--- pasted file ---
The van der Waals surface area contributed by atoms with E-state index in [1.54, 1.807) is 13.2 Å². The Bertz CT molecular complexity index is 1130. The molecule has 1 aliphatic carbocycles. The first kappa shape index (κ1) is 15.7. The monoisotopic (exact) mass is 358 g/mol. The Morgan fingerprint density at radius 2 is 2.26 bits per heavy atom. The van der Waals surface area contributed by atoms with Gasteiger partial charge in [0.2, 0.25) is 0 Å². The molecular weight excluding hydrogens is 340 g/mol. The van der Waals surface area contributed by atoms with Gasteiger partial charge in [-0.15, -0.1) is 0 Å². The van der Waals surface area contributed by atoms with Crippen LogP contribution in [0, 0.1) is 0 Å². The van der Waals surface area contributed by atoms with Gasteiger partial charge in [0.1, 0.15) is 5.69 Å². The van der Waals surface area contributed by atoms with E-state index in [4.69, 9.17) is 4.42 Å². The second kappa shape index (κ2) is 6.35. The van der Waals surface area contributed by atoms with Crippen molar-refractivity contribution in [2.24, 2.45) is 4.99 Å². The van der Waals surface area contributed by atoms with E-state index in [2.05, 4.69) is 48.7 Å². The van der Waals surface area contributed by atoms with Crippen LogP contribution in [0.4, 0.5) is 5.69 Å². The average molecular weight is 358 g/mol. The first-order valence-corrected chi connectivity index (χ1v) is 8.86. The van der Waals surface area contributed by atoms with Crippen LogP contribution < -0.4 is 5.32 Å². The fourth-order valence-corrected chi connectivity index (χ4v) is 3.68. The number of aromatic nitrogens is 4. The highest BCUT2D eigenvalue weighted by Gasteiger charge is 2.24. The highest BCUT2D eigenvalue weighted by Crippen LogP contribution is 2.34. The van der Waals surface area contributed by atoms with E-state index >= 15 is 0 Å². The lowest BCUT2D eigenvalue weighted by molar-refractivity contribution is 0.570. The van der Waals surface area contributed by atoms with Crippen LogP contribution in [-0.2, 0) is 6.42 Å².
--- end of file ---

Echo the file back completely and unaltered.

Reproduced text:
The van der Waals surface area contributed by atoms with E-state index in [1.54, 1.807) is 13.2 Å². The Bertz CT molecular complexity index is 1130. The molecule has 1 aliphatic carbocycles. The first kappa shape index (κ1) is 15.7. The monoisotopic (exact) mass is 358 g/mol. The Morgan fingerprint density at radius 2 is 2.26 bits per heavy atom. The van der Waals surface area contributed by atoms with Gasteiger partial charge in [0.2, 0.25) is 0 Å². The molecular weight excluding hydrogens is 340 g/mol. The van der Waals surface area contributed by atoms with Gasteiger partial charge in [-0.15, -0.1) is 0 Å². The van der Waals surface area contributed by atoms with Crippen LogP contribution in [0, 0.1) is 0 Å². The van der Waals surface area contributed by atoms with Gasteiger partial charge in [0.1, 0.15) is 5.69 Å². The van der Waals surface area contributed by atoms with E-state index in [4.69, 9.17) is 4.42 Å². The second kappa shape index (κ2) is 6.35. The van der Waals surface area contributed by atoms with Crippen molar-refractivity contribution in [2.24, 2.45) is 4.99 Å². The van der Waals surface area contributed by atoms with E-state index in [2.05, 4.69) is 48.7 Å². The van der Waals surface area contributed by atoms with Crippen LogP contribution in [0.4, 0.5) is 5.69 Å². The average molecular weight is 358 g/mol. The first-order valence-corrected chi connectivity index (χ1v) is 8.86. The van der Waals surface area contributed by atoms with Crippen LogP contribution < -0.4 is 5.32 Å². The fourth-order valence-corrected chi connectivity index (χ4v) is 3.68. The number of aromatic nitrogens is 4. The highest BCUT2D eigenvalue weighted by Gasteiger charge is 2.24. The highest BCUT2D eigenvalue weighted by Crippen LogP contribution is 2.34. The van der Waals surface area contributed by atoms with E-state index >= 15 is 0 Å². The lowest BCUT2D eigenvalue weighted by molar-refractivity contribution is 0.570. The van der Waals surface area contributed by atoms with Crippen LogP contribution in [-0.2, 0) is 6.42 Å².